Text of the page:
Komtar in Penang
"A collective photography series project showcasting Penang's very own iconic landmark, Kompleks Tun Abdul Razak (KOMTAR) across the streets and landscapes of Penang."
When speaking about Penang, we have always talked about its mouth watering delicious food, the experience of crossing the Penang Bridge while overseeing the magnificent view of the heavenly island, a world renowned UNESCO heritage town full of colonial buildings and cultural activities. Our Penang pride list goes on and on claiming to be the best and being better than others. However, the list ends when it comes to this building, KOMTAR. This 232m, 68 storey tall building has been there since 1986 standing against time, while being the tallest building in Penang, it did not manage to capture the pride of fellow Penangnites.
KOMTAR named after the second prime minister of Malaysia, Tun Abdul Razak was a masterplan project leaded by Ar Lim Chong Keat was initially envisioned to be crowned as a ‘New Urban Centre’ and aimed to changed the face of the city discarding the colonial heritage image to become an icon that reflects the multi-ethnic culture identity of Malaysia. However, due to a series of misfortunes since its completion, it failed to obtained the success that it was initially aiming for.
Today, the building itself is colonised mostly by our city's migrant workers and the memories of it slowly faded and forgotten by our locals. Despite suffering such negative image, KOMTAR faces it with its stubbornness and remains standing and recognisable from afar. While some may say it is an eyesore after failing at what it should achieve, I personally think it secretly adds to the lives of all Penangnites in the background. Hence, this has become one of the anchor highlight of this photography project.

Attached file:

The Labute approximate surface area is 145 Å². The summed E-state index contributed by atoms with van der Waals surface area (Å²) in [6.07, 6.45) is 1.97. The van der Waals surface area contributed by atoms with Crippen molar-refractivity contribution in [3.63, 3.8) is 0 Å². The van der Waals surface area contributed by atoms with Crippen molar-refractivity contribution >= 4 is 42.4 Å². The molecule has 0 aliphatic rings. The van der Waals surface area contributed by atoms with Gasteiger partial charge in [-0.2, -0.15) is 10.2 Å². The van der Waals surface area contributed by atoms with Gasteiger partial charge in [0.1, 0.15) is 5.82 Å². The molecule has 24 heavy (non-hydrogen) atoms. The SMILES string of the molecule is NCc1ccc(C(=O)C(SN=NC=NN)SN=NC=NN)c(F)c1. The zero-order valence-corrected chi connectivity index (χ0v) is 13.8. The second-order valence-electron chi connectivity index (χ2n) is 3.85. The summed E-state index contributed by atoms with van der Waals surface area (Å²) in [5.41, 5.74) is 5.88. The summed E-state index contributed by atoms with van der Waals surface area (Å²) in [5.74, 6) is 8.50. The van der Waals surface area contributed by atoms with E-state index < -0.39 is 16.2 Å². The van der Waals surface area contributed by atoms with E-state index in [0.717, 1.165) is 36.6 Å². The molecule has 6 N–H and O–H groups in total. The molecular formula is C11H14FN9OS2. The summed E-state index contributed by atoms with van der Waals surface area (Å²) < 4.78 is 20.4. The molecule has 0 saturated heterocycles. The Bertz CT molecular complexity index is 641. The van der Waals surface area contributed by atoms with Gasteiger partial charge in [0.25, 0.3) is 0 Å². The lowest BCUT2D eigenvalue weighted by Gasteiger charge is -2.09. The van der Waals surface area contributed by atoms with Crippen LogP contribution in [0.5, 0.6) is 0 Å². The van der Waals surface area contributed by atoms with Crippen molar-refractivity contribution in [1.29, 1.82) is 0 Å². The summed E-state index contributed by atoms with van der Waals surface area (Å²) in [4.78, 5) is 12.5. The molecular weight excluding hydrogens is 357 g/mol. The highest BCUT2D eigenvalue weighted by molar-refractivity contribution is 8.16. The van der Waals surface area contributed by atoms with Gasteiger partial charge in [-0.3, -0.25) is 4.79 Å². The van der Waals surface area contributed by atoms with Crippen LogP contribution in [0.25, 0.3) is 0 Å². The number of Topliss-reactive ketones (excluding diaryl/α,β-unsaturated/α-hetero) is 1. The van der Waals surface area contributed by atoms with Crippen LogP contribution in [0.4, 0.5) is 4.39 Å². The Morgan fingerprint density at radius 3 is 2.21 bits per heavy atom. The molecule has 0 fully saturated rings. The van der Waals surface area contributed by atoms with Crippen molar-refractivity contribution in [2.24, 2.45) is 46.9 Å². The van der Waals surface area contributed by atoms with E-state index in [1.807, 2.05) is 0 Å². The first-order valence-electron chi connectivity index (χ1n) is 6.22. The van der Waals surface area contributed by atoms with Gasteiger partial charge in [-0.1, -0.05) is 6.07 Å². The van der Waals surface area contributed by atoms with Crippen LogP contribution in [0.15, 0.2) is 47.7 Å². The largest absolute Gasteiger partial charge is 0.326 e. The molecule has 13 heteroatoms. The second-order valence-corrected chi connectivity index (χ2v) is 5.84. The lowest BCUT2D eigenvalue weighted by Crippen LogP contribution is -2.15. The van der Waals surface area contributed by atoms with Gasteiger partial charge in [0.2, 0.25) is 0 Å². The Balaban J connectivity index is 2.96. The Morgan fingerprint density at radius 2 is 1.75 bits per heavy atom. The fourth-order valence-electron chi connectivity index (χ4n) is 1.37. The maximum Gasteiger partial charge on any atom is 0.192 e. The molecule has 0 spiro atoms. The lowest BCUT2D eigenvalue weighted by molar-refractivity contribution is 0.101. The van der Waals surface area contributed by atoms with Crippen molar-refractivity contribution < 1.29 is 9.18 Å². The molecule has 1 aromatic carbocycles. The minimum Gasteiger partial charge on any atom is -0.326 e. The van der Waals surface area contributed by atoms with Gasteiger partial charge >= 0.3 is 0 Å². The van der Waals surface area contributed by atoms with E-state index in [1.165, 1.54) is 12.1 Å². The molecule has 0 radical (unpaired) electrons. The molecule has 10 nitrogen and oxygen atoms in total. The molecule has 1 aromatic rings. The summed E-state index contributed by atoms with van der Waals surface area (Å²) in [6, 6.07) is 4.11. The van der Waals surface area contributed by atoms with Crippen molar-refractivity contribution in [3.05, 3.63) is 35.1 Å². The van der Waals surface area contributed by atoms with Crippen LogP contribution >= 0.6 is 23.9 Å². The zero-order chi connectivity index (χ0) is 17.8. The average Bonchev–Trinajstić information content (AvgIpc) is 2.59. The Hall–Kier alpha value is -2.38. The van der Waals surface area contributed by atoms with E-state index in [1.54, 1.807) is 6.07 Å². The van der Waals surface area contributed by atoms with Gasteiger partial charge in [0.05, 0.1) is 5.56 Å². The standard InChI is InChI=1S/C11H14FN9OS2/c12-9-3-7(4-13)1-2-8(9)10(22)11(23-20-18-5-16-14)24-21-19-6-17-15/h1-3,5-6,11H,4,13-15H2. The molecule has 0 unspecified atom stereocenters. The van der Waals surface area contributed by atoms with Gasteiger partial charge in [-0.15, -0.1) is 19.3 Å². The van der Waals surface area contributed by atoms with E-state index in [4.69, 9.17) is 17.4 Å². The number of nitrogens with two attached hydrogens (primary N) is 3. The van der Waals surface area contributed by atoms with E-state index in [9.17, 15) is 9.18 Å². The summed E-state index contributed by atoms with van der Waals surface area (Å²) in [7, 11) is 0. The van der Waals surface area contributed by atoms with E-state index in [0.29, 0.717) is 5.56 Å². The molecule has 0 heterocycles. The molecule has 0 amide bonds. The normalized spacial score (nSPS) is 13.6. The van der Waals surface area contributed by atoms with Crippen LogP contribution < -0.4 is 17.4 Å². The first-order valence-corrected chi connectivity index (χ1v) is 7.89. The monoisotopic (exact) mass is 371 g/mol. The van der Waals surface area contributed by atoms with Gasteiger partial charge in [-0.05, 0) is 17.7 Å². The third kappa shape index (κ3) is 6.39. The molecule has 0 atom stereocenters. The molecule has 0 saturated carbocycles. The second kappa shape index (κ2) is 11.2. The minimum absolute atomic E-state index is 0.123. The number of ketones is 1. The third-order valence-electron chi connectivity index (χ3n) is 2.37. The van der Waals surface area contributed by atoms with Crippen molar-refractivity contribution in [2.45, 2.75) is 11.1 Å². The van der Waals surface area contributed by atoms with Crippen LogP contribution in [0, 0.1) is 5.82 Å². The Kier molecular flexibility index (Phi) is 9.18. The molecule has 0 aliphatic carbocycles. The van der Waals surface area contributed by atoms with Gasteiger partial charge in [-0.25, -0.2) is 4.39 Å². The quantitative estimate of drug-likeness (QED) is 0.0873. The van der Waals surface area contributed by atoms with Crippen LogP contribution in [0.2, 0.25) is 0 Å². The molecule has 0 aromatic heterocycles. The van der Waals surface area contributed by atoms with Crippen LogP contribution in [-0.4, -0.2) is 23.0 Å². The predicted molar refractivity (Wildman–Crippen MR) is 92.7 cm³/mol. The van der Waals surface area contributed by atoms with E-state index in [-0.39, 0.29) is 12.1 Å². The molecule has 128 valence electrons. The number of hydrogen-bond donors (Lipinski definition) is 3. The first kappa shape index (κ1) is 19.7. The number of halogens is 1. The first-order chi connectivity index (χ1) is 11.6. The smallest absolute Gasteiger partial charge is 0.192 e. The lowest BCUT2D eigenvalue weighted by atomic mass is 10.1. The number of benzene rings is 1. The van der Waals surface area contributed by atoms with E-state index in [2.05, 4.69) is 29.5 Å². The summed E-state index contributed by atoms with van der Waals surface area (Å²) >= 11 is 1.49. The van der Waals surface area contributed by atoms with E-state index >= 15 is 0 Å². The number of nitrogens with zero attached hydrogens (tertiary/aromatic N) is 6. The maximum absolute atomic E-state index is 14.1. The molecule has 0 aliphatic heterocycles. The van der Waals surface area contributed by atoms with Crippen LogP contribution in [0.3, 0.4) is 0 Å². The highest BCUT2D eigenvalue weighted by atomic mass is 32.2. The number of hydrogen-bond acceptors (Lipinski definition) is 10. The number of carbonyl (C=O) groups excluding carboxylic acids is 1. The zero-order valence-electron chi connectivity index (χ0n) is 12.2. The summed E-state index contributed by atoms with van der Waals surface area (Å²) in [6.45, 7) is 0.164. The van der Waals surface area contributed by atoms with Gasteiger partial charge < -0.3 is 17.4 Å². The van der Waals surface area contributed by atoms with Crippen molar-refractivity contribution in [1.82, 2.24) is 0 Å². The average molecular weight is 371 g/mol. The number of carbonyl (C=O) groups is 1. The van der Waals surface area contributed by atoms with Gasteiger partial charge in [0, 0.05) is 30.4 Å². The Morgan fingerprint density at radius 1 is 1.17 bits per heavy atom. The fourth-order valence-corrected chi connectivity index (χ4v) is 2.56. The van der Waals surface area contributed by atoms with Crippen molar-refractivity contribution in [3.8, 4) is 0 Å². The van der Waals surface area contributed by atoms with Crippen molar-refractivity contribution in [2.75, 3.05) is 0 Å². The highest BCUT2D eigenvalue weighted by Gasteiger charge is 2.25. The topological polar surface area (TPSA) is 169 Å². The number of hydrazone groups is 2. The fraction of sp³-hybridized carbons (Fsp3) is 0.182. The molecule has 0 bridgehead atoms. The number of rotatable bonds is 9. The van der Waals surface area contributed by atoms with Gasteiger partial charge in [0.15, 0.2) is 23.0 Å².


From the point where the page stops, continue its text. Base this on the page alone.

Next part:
This project consist of a collective series of selected photographs from half decade of documentary (year 2016 to year 2021) has proven KOMTAR to be timeless and will remain standing silently in the back of our lifes despite its negative perception. Though the series is far from completion and might not even be complete as time continues to evolves the streets and landscapes around it, I personally feel that this series have achieve its potential by showing its transition throughout the period of these years when Penang still retains its true cultural value. Hopefully one day, I will be able to experience the period where it will regains its glory and shine among the people of Penang and Malaysia.